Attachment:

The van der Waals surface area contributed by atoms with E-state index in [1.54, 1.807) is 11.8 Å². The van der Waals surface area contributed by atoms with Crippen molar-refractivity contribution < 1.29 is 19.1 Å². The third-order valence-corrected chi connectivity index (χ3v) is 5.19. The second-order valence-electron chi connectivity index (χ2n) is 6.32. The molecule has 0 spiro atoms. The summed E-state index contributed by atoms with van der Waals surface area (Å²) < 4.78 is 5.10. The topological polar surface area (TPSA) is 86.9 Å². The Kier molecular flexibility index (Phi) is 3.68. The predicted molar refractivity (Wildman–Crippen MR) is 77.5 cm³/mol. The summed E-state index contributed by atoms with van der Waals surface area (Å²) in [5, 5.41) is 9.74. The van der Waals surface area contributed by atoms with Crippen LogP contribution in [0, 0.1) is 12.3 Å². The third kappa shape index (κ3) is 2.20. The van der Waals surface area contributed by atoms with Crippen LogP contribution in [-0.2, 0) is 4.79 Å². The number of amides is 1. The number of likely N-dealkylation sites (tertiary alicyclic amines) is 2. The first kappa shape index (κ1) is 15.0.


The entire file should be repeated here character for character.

The van der Waals surface area contributed by atoms with E-state index in [1.54, 1.807) is 11.8 Å². The van der Waals surface area contributed by atoms with Crippen molar-refractivity contribution < 1.29 is 19.1 Å². The third-order valence-corrected chi connectivity index (χ3v) is 5.19. The second-order valence-electron chi connectivity index (χ2n) is 6.32. The molecule has 0 spiro atoms. The summed E-state index contributed by atoms with van der Waals surface area (Å²) < 4.78 is 5.10. The topological polar surface area (TPSA) is 86.9 Å². The Kier molecular flexibility index (Phi) is 3.68. The predicted molar refractivity (Wildman–Crippen MR) is 77.5 cm³/mol. The summed E-state index contributed by atoms with van der Waals surface area (Å²) in [5, 5.41) is 9.74. The van der Waals surface area contributed by atoms with Crippen LogP contribution in [0, 0.1) is 12.3 Å². The third kappa shape index (κ3) is 2.20. The van der Waals surface area contributed by atoms with Crippen LogP contribution in [-0.2, 0) is 4.79 Å². The number of amides is 1. The number of likely N-dealkylation sites (tertiary alicyclic amines) is 2. The first kappa shape index (κ1) is 15.0.